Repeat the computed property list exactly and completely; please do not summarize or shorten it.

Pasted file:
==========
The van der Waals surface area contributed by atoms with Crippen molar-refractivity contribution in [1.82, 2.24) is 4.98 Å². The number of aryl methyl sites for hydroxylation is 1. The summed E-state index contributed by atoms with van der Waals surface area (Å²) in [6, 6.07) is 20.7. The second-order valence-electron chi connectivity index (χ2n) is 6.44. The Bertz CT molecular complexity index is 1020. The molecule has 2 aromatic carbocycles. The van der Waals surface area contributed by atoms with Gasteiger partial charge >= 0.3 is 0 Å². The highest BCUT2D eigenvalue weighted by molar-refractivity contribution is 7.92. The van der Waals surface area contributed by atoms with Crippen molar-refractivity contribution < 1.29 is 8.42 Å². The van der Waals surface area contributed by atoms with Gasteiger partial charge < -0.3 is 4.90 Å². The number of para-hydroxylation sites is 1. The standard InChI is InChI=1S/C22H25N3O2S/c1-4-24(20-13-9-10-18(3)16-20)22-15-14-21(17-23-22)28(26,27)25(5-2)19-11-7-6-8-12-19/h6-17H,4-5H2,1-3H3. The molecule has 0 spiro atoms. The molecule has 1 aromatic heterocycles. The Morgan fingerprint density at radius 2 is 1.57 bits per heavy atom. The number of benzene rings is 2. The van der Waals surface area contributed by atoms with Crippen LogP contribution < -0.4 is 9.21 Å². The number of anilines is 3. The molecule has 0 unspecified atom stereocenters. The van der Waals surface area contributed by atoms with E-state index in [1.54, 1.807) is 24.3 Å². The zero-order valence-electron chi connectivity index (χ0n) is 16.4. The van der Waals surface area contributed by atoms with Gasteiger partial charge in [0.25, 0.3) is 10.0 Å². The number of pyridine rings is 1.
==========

The van der Waals surface area contributed by atoms with Crippen molar-refractivity contribution in [1.82, 2.24) is 4.98 Å². The number of aryl methyl sites for hydroxylation is 1. The summed E-state index contributed by atoms with van der Waals surface area (Å²) in [6, 6.07) is 20.7. The second-order valence-electron chi connectivity index (χ2n) is 6.44. The Bertz CT molecular complexity index is 1020. The molecule has 2 aromatic carbocycles. The van der Waals surface area contributed by atoms with Gasteiger partial charge >= 0.3 is 0 Å². The highest BCUT2D eigenvalue weighted by molar-refractivity contribution is 7.92. The van der Waals surface area contributed by atoms with Crippen molar-refractivity contribution < 1.29 is 8.42 Å². The van der Waals surface area contributed by atoms with Gasteiger partial charge < -0.3 is 4.90 Å². The number of para-hydroxylation sites is 1. The standard InChI is InChI=1S/C22H25N3O2S/c1-4-24(20-13-9-10-18(3)16-20)22-15-14-21(17-23-22)28(26,27)25(5-2)19-11-7-6-8-12-19/h6-17H,4-5H2,1-3H3. The molecule has 0 spiro atoms. The molecule has 1 aromatic heterocycles. The Morgan fingerprint density at radius 2 is 1.57 bits per heavy atom. The number of benzene rings is 2. The van der Waals surface area contributed by atoms with Crippen LogP contribution < -0.4 is 9.21 Å². The number of anilines is 3. The molecule has 0 unspecified atom stereocenters. The van der Waals surface area contributed by atoms with E-state index in [1.54, 1.807) is 24.3 Å². The zero-order valence-electron chi connectivity index (χ0n) is 16.4. The van der Waals surface area contributed by atoms with Gasteiger partial charge in [0.25, 0.3) is 10.0 Å². The number of pyridine rings is 1.